Atmospheric Chemistry and Physics 01/2015; 15:1503-1520. DOI:10.5194/acp-15-1503-2015 · 4.88 Impact Factor
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    • "The dehydration of the air masses that typically occurs at the tropopause level is implemented using a temperaturedependent parametrisation for heterogeneous ice freezing (Krämer et al., 2009). Water ice is irreversibly removed if the inferred particle fall speed exceeds a prescribed threshold value (von Hobe et al., 2011). "
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    • "The dehydration of the air masses that typically occurs at the tropopause level is implemented using a temperaturedependent parametrisation for heterogeneous ice freezing (Krämer et al., 2009). Water ice is irreversibly removed if the inferred particle fall speed exceeds a prescribed threshold value (von Hobe et al., 2011). "
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    ABSTRACT: Nitric acid trihydrate (NAT) particles in the polar stratosphere have been shown to be responsible for vertical redistribution of reactive nitrogen (NOy). Recent observations by Cloud-Aerosol Lidar with Orthogonal Polarization (CALIOP) aboard the CALIPSO satellite have been explained in terms of heterogeneous nucleation of NAT on foreign nuclei, revealing this to be an important formation pathway for the NAT particles. In state of the art global- or regional-scale models, heterogeneous NAT nucleation is currently simulated in a very coarse manner using a constant, saturation-independent nucleation rate. Here we present first simulations for the Arctic winter 2009/2010 applying a new saturation-dependent parametrisation of heterogeneous NAT nucleation rates within the Chemical Lagrangian Model of the Stratosphere (CLaMS). The simulation shows good agreement of chemical trace species with in situ and remote sensing observations. The simulated polar stratospheric cloud (PSC) optical properties agree much better with CALIOP observations than those simulated with a constant nucleation rate model. A comparison of the simulated particle size distributions with observations made using the Forward Scattering Spectrometer Probe (FSSP) aboard the high altitude research aircraft Geophysica, shows that the model reproduces the observed size distribution, except for the very largest particles above 15 μm diameter. The vertical NOy redistribution caused by the sedimentation of the NAT particles, in particular the denitrification and nitrification signals observed by the ACE-FTS satellite instrument and the in situ SIOUX instrument aboard the Geophysica, are reproduced by the improved model, and a small improvement with respect to the constant nucleation rate model is found.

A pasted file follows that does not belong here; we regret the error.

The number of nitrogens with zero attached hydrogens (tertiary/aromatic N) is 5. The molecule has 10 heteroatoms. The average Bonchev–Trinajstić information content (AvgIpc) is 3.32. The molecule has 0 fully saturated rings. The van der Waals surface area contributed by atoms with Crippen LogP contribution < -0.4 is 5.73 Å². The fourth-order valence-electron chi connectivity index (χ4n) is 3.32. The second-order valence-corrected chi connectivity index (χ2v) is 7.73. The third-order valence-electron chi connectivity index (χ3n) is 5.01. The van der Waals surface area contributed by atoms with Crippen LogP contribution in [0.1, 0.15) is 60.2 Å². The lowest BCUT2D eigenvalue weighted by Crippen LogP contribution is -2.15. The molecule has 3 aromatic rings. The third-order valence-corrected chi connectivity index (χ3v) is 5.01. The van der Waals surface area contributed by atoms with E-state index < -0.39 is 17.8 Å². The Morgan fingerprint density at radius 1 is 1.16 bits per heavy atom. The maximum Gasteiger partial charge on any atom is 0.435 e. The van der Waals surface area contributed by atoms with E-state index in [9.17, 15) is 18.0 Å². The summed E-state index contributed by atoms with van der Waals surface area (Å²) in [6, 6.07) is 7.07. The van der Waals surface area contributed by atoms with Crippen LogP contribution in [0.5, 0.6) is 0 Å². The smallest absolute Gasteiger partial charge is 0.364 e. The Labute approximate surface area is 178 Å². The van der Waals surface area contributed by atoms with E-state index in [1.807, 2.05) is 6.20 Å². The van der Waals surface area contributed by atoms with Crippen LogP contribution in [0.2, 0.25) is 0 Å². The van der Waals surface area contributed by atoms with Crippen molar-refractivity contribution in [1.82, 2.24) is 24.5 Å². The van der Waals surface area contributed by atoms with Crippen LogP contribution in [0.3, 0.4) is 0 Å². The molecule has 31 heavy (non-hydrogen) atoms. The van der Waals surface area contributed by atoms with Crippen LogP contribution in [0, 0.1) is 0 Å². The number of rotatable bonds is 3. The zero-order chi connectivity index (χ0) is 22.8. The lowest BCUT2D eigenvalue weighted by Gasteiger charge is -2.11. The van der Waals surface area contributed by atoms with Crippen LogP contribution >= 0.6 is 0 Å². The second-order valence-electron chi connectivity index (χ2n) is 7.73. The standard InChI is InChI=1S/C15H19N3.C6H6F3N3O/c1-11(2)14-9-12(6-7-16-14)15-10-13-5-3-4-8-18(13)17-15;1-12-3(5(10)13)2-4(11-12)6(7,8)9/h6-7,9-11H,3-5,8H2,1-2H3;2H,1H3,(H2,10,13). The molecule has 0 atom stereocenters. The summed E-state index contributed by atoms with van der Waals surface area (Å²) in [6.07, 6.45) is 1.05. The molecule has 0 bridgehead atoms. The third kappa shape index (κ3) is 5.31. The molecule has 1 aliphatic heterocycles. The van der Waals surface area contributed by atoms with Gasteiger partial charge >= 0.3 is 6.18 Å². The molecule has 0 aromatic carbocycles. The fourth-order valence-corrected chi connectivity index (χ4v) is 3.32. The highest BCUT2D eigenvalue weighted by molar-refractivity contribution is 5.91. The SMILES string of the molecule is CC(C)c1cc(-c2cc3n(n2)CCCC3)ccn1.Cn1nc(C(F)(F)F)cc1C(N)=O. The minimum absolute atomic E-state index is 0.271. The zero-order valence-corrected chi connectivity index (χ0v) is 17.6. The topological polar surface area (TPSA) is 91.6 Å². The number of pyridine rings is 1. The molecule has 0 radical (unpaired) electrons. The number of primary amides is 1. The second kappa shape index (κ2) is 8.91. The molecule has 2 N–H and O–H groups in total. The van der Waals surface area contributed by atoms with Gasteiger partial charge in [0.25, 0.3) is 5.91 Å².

ATMOSPHERIC CHEMISTRY AND PHYSICS 12/2013; 14(2). DOI:10.5194/acp-14-1055-2014 · 5.30 Impact Factor